How to Become a Nurse
As the demand for health care continues to grow, nurses are faced with growing responsibilities and increased employment opportunities. Nurses work in a variety of medical settings including educational facilities, hospice centers, and surgical floors. Regardless of where they work, nurses are trained to be patient advocates and provide patients and their families with advice and guidance. Some typical responsibilities include recording patient histories and symptoms, running diagnostic tests, analyzing medical information, operating diagnostic and treatment equipment, administering prescribed treatments and aiding in patient follow-up.
Besides the different specialties of nursing, there are also different types of nurses. The three most basic distinctions are:
- Licensed vocational nurse, LVN, or licensed practical nurse, LPN
- Registered nurse, RN
- Advanced care nurse
These different types of nurses have different levels of education and also different scopes of practice, responsibilities, and pay.
Nursing schools and programs vary dramatically in their admission process, cost, and exposure to clinical, hands-on, experience. When trying to find the right program, you will need to consider the time commitment, your level of health care background, and your future career aspirations. Also make sure that the nursing school program you choose is state approved and that you will be eligible to sit for the National Council Licensure Exam or NCLEX.
LVN or LPN programs are usually year-long certification programs taught at technical, vocational or community colleges. The curriculum is generally a mix of classroom study and clinical experience and covers basic nursing concepts and patient care practices. Some programs offer credentialing in specialties like IV therapy, gerontology, long-term care, and pharmacology. LVNs and LPNS need to pass the NCLEX-PN exam to become licensed. Some schools offer LPN to RN programs, which allow working nurses to advance their careers.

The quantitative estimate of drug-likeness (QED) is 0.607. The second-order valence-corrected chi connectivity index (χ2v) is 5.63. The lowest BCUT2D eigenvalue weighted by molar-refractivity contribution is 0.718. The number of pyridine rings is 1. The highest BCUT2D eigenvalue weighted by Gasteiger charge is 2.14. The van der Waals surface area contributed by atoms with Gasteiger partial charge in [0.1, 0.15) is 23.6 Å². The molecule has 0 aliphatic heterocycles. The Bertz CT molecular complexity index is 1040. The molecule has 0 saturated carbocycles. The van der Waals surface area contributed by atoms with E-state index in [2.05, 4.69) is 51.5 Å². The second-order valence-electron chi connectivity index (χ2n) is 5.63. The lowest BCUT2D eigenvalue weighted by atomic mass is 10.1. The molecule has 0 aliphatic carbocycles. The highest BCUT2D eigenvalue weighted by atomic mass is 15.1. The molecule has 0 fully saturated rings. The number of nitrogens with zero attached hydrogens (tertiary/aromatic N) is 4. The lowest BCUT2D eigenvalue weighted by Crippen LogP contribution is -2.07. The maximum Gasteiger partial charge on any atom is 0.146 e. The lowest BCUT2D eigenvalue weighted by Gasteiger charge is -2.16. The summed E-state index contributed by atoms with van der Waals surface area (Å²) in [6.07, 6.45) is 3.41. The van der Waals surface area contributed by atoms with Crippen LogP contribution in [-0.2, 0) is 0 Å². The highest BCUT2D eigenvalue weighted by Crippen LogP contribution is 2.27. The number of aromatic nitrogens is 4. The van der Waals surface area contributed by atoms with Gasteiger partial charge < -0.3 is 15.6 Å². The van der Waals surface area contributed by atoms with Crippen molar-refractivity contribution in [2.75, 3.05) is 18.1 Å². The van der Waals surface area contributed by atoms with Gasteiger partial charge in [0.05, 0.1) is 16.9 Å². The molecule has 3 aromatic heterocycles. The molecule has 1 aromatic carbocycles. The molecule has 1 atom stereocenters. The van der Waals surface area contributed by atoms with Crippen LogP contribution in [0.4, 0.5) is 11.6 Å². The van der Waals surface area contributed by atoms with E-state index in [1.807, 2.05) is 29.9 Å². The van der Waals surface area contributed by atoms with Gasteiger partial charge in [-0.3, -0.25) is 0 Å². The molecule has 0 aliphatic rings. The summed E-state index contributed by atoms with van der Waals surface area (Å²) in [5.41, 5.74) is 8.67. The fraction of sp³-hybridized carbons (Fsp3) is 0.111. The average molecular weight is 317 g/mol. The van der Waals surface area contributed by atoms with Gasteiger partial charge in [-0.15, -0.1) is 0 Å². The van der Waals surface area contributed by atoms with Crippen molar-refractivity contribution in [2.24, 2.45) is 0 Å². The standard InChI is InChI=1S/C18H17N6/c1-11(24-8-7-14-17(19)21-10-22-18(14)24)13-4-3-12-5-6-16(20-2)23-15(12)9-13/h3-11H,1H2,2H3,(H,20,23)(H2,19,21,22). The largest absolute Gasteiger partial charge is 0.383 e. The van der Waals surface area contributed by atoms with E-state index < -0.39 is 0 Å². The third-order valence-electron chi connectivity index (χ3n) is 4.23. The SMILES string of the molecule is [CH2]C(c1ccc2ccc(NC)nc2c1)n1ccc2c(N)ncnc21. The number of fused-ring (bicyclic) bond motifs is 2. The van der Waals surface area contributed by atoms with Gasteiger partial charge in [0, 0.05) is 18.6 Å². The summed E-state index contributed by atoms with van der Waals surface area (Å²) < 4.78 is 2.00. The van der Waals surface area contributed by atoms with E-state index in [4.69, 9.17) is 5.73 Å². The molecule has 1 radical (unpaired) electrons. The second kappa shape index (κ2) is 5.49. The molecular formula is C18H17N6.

There are three ways to become an RN. The first is to complete a bachelor's degree in nursing, or BSN, at a four-year college or university. The second is to obtain an associate degree, or ADN, in nursing at a two-year program at a community college or technical school. The last option, and one that is not very common, is to complete a three-year RN diploma program, which is usually sponsored through a hospital. A BSN is typically required for nurses to advance beyond RN into advanced care nursing jobs or administrative positions. RN to BSN programs exist, as do accelerated BSN courses for people who already have a bachelor degree in another field. However, to actually become a registered nurse students must pass the NCLEX-RN exam.
Advanced care nurses have a graduate degree and a previous background in nursing or health care. The four kinds of advanced care nurses are: clinical nurse specialist, nurse anesthetist, nurse midwives and nurse practitioners. The scope of practice and the regulations governing advanced care nursing vary from state to state. In some locations, they are allowed to prescribe medication and perform limited surgical procedures. Advanced care nurses often hold positions of leadership.
Nursing jobs and salaries
More than 725,000 LPNs/LVNs worked in the U.S. and earned mean annual wages of $40,900, according to May 2009 BLS data. However, Connecticut, New Jersey and Rhode Island were some of the highest paying states and LPNs/LVNs there earned mean annual wages above $50,000. Occupations for LPNs/LVNs are expected to grow by 21 percent during the 2008-2018 decade and could result in 155,000 new positions.
More than 2.6 million registered nurses worked in the U.S. as of May 2009, according to the BLS. They earned mean annual wages of $66,530. California, Hawaii and Massachusetts were the highest paying states and registered nurses there earned mean annual wages above $80,000. Nationwide, opportunities for RNs are expected to grow by 22 percent during 2008-2018 and could result in 580,000 new jobs during the decade.
The BLS does not list occupational information for advanced care nurses. However, it could be assumed that because these nurses have a master's degree and advanced education that their annual wages would be higher.